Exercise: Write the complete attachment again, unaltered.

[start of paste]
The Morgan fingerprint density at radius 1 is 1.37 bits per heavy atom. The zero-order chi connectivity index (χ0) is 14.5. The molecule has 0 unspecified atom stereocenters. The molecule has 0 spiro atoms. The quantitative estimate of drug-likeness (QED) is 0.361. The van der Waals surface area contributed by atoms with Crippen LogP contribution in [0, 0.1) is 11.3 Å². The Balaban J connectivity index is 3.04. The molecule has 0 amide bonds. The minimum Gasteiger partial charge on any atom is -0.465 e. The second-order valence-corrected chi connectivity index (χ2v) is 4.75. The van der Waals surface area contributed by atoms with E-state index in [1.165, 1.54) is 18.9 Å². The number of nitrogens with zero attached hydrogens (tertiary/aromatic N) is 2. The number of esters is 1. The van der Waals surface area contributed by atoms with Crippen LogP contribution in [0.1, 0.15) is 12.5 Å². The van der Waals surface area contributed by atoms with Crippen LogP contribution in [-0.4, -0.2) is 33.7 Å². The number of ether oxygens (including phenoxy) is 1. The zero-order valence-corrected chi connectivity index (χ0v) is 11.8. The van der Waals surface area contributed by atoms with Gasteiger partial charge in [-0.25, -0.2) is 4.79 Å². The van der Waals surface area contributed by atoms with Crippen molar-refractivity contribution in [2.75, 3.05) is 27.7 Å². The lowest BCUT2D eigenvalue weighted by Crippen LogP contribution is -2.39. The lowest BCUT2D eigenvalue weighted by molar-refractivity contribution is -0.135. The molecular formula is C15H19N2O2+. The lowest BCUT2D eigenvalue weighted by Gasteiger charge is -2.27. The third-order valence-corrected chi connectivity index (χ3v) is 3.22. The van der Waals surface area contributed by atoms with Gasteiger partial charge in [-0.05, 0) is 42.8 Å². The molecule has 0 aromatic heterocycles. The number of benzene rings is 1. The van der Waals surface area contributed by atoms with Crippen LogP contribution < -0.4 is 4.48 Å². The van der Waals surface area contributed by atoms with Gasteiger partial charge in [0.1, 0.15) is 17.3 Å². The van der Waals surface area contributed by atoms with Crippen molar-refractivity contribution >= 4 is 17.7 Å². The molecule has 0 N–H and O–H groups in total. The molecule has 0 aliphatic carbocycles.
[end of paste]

The Morgan fingerprint density at radius 1 is 1.37 bits per heavy atom. The zero-order chi connectivity index (χ0) is 14.5. The molecule has 0 unspecified atom stereocenters. The molecule has 0 spiro atoms. The quantitative estimate of drug-likeness (QED) is 0.361. The van der Waals surface area contributed by atoms with Crippen LogP contribution in [0, 0.1) is 11.3 Å². The Balaban J connectivity index is 3.04. The molecule has 0 amide bonds. The minimum Gasteiger partial charge on any atom is -0.465 e. The second-order valence-corrected chi connectivity index (χ2v) is 4.75. The van der Waals surface area contributed by atoms with E-state index in [1.165, 1.54) is 18.9 Å². The number of nitrogens with zero attached hydrogens (tertiary/aromatic N) is 2. The number of esters is 1. The van der Waals surface area contributed by atoms with Crippen LogP contribution in [0.1, 0.15) is 12.5 Å². The van der Waals surface area contributed by atoms with Crippen LogP contribution in [-0.4, -0.2) is 33.7 Å². The number of ether oxygens (including phenoxy) is 1. The zero-order valence-corrected chi connectivity index (χ0v) is 11.8. The van der Waals surface area contributed by atoms with Gasteiger partial charge in [-0.25, -0.2) is 4.79 Å². The van der Waals surface area contributed by atoms with Crippen molar-refractivity contribution in [2.75, 3.05) is 27.7 Å². The lowest BCUT2D eigenvalue weighted by Crippen LogP contribution is -2.39. The lowest BCUT2D eigenvalue weighted by molar-refractivity contribution is -0.135. The molecular formula is C15H19N2O2+. The lowest BCUT2D eigenvalue weighted by Gasteiger charge is -2.27. The third-order valence-corrected chi connectivity index (χ3v) is 3.22. The van der Waals surface area contributed by atoms with Gasteiger partial charge in [-0.05, 0) is 42.8 Å². The molecule has 0 aromatic heterocycles. The number of benzene rings is 1. The van der Waals surface area contributed by atoms with Crippen LogP contribution < -0.4 is 4.48 Å². The van der Waals surface area contributed by atoms with Gasteiger partial charge in [0.1, 0.15) is 17.3 Å². The van der Waals surface area contributed by atoms with Crippen molar-refractivity contribution >= 4 is 17.7 Å². The molecule has 0 N–H and O–H groups in total. The molecule has 0 aliphatic carbocycles.